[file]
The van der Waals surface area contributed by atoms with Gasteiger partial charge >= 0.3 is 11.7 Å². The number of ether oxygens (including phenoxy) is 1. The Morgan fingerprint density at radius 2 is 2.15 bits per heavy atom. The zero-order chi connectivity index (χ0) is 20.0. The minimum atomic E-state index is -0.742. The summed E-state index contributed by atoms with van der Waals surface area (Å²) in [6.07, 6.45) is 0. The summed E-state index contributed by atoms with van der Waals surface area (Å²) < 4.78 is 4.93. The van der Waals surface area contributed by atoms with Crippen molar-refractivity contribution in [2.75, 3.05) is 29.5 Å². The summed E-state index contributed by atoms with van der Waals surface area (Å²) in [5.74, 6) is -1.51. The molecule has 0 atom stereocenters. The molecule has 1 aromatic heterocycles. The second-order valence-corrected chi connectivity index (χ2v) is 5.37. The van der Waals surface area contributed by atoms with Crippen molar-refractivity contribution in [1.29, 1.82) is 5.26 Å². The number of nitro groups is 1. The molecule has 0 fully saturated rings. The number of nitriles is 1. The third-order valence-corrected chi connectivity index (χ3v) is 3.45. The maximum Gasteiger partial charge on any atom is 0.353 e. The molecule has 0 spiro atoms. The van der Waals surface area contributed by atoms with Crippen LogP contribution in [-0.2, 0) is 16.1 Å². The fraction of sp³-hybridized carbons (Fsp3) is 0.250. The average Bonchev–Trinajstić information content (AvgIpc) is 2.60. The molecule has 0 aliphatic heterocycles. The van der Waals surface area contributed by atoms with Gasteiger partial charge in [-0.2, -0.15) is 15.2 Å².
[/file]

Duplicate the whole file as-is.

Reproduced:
The van der Waals surface area contributed by atoms with Gasteiger partial charge >= 0.3 is 11.7 Å². The number of ether oxygens (including phenoxy) is 1. The Morgan fingerprint density at radius 2 is 2.15 bits per heavy atom. The zero-order chi connectivity index (χ0) is 20.0. The minimum atomic E-state index is -0.742. The summed E-state index contributed by atoms with van der Waals surface area (Å²) in [6.07, 6.45) is 0. The summed E-state index contributed by atoms with van der Waals surface area (Å²) < 4.78 is 4.93. The van der Waals surface area contributed by atoms with Crippen molar-refractivity contribution in [2.75, 3.05) is 29.5 Å². The summed E-state index contributed by atoms with van der Waals surface area (Å²) in [5.74, 6) is -1.51. The molecule has 0 atom stereocenters. The molecule has 1 aromatic heterocycles. The second-order valence-corrected chi connectivity index (χ2v) is 5.37. The van der Waals surface area contributed by atoms with Crippen molar-refractivity contribution in [1.29, 1.82) is 5.26 Å². The number of nitro groups is 1. The molecule has 0 fully saturated rings. The number of nitriles is 1. The third-order valence-corrected chi connectivity index (χ3v) is 3.45. The maximum Gasteiger partial charge on any atom is 0.353 e. The molecule has 0 spiro atoms. The van der Waals surface area contributed by atoms with Crippen LogP contribution in [-0.2, 0) is 16.1 Å². The fraction of sp³-hybridized carbons (Fsp3) is 0.250. The average Bonchev–Trinajstić information content (AvgIpc) is 2.60. The molecule has 0 aliphatic heterocycles. The van der Waals surface area contributed by atoms with Gasteiger partial charge in [-0.2, -0.15) is 15.2 Å².